Jews Should Be Horrified That Trump Is Revoking Latino Citizenship
In 1919, the United States deported Emma Goldman, along with nearly 250 other foreign-born radicals. This move became possible with the passage of the 1918 Immigration Act, which permitted the deportation of “aliens” who expressed support for anarchism.
Goldman, however, claimed U.S. citizenship, acquired through her brief marriage to Jacob Kershner.
The government’s response? To strip Kershner of his citizenship on a technicality, and thereby to invalidate Goldman’s own status.
With its recent forays into denaturalization of U.S. citizens, the Trump administration appears to be modeling itself after this shameful period of American history, characterized by incitement against immigrants and repression of criticism of the government.
These moves eventually led to the passage of the 1924 immigration law that virtually closed our country’s doors to Jews—thus setting up the tragedy of refugees from Nazi Germany being denied entry into the United States.
This week, reports emerged of American citizens born near the Texas border being denied U.S. passports, or being asked to produce obscure documents, such as their mothers’ prenatal medical records, in order to renew their passports.
This development followed the announcement this past June of a “Denaturalization Task Force,” which will take a more aggressive approach to investigating those who may have lied, or even made innocent mistakes, in their citizenship applications.
As Masha Gessen points out, fraud is not necessarily cut and dry: for example, an LGBTQ person born in a country that bans same-sex activity may not be inclined to answer truthfully the question, “Have you EVER committed a crime of any kind (even if you were not arrested, cited, charged with, or tried for that crime)?”
Jews know too well the value of citizenship, and the danger inherent in a country’s power to take it away.
The emancipation of the Jews in most of western Europe, beginning in the late eighteenth century, ushered in an era of new basic freedoms, political rights, and economic opportunity. The 1935 Nuremberg Laws stripped German Jews of their citizenship, thus setting the stage for the horrors to come. And the 1918 law that led to Emma Goldman’s deportation disproportionately affected Jews, already suspected of disloyalty to the state.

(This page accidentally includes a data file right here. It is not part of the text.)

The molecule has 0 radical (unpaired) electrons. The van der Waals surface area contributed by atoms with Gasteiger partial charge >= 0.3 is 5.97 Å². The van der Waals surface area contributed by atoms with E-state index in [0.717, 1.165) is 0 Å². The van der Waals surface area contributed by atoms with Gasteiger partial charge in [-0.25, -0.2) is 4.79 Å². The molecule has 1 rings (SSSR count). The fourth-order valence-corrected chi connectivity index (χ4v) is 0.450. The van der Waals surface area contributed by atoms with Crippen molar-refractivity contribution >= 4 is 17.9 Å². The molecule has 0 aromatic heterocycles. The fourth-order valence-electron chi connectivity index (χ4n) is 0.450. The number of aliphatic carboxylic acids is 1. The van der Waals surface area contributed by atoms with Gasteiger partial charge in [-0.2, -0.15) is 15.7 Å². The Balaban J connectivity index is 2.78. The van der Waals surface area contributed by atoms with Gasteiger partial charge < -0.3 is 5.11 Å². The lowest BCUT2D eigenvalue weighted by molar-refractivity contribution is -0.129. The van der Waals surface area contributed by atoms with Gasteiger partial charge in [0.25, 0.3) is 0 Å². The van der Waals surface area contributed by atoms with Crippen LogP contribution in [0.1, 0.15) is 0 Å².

In response to the experience of Jews in Nazi Germany, the Universal Declaration of Human Rights established that “everyone has a right to a nationality” and “no one shall be arbitrarily deprived of his [sic] nationality nor denied the right to change his nationality.”
The case that ultimately restricted the right of the U.S. government to revoke citizenship also concerned an American Jew. Beys Afroyim immigrated from Poland in 1912, became an American citizen in 1926, then moved to Israel in 1950. Upon subsequently deciding to return to the United States, he was denied a passport and told that he forfeited his citizenship by voting in a foreign state’s elections.
The Supreme Court ruled in Afroyim’s favor, also making a sweeping statement protecting the rights of citizens to maintain their status. Writing for the majority, Justice Hugo Black concluded, “Citizenship is no light trifle… In some instances, loss of citizenship can mean that a man [sic] is left without the protection of citizenship in any country in the world…The very nature of our free government makes it completely incongruous to have a rule of law under which a group of citizens temporarily in office can deprive another group of citizens of their citizenship. We hold that the Fourteenth Amendment was designed to, and does, protect every citizen of this Nation against a congressional forcible destruction of his citizenship, whatever his creed, color, or race.”
The Trump administration’s initial forays into denaturalization may not feel yet like major cause for alarm. But Jewish history suggests otherwise.
Practices that affect only a small number of citizens today may serve as trial balloons for later large-scale attempts to rescind the citizenship of naturalized citizens, especially those who voice opinions critical of the government; and to question the citizenship of every Latinx American born in a border state.
As Jews have learned too many times in the past, citizenship that cannot be revoked is a prerequisite for safety, security, and freedom.
Rabbi Jill Jacobs is the Executive Director of T’ruah: The Rabbinic Call for Human Rights. Follow her on Twitter @rabbijilljacobs.